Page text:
2009-11-19 / News

Frostbiters kick off sailing season with mild conditions

By Adrienne Downing

The “frostbite sailors” began their eighth year of racing in the waters off East Ferry last weekend. Photo by Caitlin Downing The “frostbite sailors” began their eighth year of racing in the waters off East Ferry last weekend. Photo by Caitlin Downing It is hard to miss the little oneman dinghies sailing in the bay waters off of East Ferry from November through April. The boats are usually the only ones in the chilly water long after the other watercraft have been stored in their winter homes.

The “frostbite sailors,” also known as the Conanicut Island Shellback Sailing Association, started their eighth year of racing last Sunday. Founders John Quinn and John Horton came up with the idea while having a cup of coffee one day at East Ferry Deli.

“John Quinn, Dick Hutchinson and I were talking about how we would really like to start a frostbiting group that was more fun than competitive,” Horton said. “We just wanted something that would get us out of our chairs on Sunday mornings before we went home on Sunday afternoons and sat back in them to watch football.”

The sailors set themselves apart from their counterparts in Newport, partly in the casual nature of the group and partly by their choice of boat.

“We keep a score card and tally it up at the end of each regatta, but by the end of the year I don’t think anyone knows what the cumulative score is,” member Doc Clarke said.

When forming the group, Quinn and Horton looked for boats that would be suitable for frostbiting, but could not find what they were looking for.

“We looked at fiberglass boats, but didn’t find one we liked. Then we went to the Providence boat show and found a wooden boat that we thought would be perfect,” Horton said.

The boat of choice is a wooden shellback dinghy, which was originally designed by famed naval architect Joel White. White is the son of “Charlotte’s Web” author E.B. White.

“These boats were built a lot by the workers in the boatyards to sail. They were a workman’s boat,” Horton said.

Each of the sailboats used by the frostbiters is hand built. They are not available ready-made. Most of the boats the association sails were built over the course of several months.

“Mine probably took about 100 hours to build over the course of a winter,” Horton said.

The original group of sailors built their boats in New Bedford.

“We built them on the third floor of a mill building that did not have an elevator,” Quinn said. “There were 99 steps up to the top floor, so you had better be sure you didn’t forget something in the car.”

Despite the name and the fact that they race in conditions that many sailors would find less than desirable, the frostbiters say racing in the winter is really not all that bad.

“Thankfully, we don’t know what the water temperature is, but John and I check the weather forecast on Friday nights and decide if it is a go or no go,” Horton said. “We take precautions, like no one leaving the docks until the committee boat goes out and everyone wearing a life jacket.”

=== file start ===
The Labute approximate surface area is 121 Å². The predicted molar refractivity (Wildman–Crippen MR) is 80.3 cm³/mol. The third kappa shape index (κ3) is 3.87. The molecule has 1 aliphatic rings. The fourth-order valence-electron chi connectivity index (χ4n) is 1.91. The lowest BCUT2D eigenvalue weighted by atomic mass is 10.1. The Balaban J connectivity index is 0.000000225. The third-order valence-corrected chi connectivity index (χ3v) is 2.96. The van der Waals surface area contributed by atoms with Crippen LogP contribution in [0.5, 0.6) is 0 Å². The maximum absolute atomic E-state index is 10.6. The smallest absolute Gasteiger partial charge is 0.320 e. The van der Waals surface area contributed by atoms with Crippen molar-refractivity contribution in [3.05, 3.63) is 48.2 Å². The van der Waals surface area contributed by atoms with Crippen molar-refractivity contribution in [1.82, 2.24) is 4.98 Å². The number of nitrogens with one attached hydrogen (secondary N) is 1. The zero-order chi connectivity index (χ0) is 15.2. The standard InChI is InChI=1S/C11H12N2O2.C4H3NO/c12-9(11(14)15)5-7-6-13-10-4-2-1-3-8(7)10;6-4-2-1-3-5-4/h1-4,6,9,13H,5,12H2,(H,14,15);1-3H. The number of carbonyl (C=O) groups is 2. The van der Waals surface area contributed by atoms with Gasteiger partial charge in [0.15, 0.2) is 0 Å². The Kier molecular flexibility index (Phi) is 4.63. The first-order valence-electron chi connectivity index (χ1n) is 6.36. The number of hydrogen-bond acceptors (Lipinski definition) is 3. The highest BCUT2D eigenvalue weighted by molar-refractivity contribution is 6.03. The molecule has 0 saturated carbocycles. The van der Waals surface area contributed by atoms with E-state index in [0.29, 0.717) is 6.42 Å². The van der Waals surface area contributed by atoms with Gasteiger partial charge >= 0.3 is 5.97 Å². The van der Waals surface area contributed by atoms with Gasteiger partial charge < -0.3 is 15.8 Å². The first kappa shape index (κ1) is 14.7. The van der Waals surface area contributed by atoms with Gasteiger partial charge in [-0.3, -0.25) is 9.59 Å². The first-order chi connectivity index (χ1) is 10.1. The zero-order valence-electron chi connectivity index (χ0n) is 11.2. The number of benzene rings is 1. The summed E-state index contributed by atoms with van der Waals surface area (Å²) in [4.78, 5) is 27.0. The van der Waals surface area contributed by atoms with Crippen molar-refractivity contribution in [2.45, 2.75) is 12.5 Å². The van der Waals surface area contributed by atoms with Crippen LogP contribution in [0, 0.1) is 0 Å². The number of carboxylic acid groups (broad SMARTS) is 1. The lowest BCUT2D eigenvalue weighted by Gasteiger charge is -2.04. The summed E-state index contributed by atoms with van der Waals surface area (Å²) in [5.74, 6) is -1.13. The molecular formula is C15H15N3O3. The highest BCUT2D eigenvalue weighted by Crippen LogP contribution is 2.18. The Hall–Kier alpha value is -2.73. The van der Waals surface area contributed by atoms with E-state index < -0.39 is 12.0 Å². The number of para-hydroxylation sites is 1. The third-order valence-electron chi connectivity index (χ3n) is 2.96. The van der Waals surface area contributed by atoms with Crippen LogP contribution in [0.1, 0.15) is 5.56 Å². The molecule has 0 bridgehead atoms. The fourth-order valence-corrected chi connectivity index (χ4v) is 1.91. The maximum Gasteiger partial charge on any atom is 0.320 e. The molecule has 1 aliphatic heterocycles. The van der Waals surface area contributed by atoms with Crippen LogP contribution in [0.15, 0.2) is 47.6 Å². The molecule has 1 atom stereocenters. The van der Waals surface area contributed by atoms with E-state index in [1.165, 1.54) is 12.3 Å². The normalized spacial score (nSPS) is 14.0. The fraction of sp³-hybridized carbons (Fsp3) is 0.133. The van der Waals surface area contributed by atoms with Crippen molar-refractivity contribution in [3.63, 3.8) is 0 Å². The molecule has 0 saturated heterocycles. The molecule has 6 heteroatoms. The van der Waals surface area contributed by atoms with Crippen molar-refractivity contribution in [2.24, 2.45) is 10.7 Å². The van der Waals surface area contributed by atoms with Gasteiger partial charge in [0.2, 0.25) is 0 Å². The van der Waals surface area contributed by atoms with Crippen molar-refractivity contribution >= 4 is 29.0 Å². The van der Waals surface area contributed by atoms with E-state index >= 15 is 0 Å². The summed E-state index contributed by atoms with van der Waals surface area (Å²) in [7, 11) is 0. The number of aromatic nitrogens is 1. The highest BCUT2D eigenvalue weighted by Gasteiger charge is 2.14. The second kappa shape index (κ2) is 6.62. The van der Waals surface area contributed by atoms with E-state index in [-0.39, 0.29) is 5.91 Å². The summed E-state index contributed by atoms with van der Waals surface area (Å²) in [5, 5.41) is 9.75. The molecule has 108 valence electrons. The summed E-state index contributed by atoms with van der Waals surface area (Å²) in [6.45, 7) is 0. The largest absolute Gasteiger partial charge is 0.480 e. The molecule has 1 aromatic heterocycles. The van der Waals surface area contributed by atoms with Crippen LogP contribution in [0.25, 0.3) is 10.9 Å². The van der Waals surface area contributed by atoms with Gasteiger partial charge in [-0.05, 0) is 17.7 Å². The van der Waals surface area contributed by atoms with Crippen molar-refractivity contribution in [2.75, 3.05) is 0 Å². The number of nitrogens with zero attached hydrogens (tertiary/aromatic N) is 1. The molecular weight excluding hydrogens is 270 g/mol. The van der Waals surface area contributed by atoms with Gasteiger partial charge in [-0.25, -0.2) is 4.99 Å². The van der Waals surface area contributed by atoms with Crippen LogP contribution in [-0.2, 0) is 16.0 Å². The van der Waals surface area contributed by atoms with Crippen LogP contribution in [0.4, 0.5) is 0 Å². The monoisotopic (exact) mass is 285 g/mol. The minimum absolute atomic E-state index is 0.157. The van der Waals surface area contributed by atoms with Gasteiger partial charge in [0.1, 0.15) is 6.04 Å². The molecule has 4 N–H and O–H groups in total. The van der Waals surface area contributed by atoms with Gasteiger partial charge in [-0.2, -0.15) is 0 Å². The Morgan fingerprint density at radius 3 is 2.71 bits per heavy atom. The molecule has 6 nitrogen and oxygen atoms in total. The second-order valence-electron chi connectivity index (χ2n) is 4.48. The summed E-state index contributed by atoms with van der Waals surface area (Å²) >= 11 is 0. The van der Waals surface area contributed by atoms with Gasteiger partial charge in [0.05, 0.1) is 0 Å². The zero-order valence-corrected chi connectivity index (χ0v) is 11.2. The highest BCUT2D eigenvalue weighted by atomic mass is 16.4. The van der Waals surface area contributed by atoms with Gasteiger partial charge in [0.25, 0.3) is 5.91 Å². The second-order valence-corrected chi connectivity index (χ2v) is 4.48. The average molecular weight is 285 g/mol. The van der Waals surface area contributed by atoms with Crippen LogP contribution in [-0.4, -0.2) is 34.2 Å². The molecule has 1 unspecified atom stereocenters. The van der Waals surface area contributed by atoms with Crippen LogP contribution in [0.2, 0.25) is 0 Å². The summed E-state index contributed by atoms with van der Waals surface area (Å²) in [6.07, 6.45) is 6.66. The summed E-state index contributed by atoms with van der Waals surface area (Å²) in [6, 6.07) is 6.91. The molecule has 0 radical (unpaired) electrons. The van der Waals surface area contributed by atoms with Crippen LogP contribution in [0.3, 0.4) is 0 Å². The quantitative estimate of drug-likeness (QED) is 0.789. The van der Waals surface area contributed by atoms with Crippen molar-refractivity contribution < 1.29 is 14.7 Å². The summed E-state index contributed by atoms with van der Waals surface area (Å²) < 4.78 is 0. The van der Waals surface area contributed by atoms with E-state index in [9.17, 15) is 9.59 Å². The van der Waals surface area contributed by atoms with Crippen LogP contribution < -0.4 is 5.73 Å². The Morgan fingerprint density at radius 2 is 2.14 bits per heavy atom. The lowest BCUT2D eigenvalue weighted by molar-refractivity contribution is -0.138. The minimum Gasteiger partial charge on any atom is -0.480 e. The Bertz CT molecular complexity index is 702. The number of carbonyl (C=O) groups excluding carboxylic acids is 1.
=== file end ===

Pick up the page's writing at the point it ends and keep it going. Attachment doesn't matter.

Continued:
For a lot of the racers, frostbiting is like getting a bit of their summertime fun in the winter.

“The hidden thing is that you don’t really freeze because you are working, so you stay pretty warm unless you are on the committee boat,” member Terry Jones said.

Horton said he tried to wear a dry suit designed to keep sailors warm and dry, but he was so hot he hasn’t tried it again.

Because the design of the boat makes it impossible to bail out or turn over when swamped during sailing, the group only sails in fairly good weather conditions. Winds are generally less than 15 or 20 knots, with mainly calm seas.

The group has only had one person end up in the water in seven years of sailing.

“It happened almost right next to the committee boat,” race committee member Dick Alphin said. “It was windy and the boat got rocked and took on a lot of water. We were able to pull them right out of the water and save the boat, too.”

The cumulative sailing experience of the group is impressive by any standard. Many of the members have been sailing for 30 to 60 years, Horton said.

Two of the members, Clarke and Quinn, sailed against each other at Dartmouth and Brown universities in the 1950s.

“This is not a bunch of hacks out there,” Clarke said.

Member Henry Seigel, who drives from Dartmouth, Mass. each Sunday to race with the group, said, “You really have to know what you are doing” to sail the wooden boats.

One of the most memorable moments for the group came off of the water. Four years ago, one of the dinghies blew off the dock into the water during a particularly bad storm. The transom and other pieces of the boat were found in the snow by the Clarke Boat Yard.

“Thanks to the excellent work by Joe Logan, the boat was able to be put back together as good as new,” Horton said.

Well, almost as good as new.

“Someone said that Joe’s boat was one-half inch wider than all the other boats,” Horton said. “We couldn’t figure out how they could tell that just by looking at the boat. We transport the boats in the back of an SUV and it is a perfect fit. The new boat wouldn’t fit into the SUV like all the others, so that is how they knew it was wider than normal.”

The frostbiters always welcome new racers, even those without boats.

“If someone doesn’t have a boat, we can always find one for them to borrow and take care of for the season,” Horton said.

Clarke said the group always makes new sailors feel at home.

“I am too old to enjoy cut-throat racing,” he said. “This group is the most congenial bunch. I don’t think we have ever had a protest. Not to say we don’t sail by the rules, because we do, but everyone is just good about following them because it is all for fun.”

Anyone interested in joining the group should call Horton at 742- 9605 or John Quinn at 423-0738.

Return to top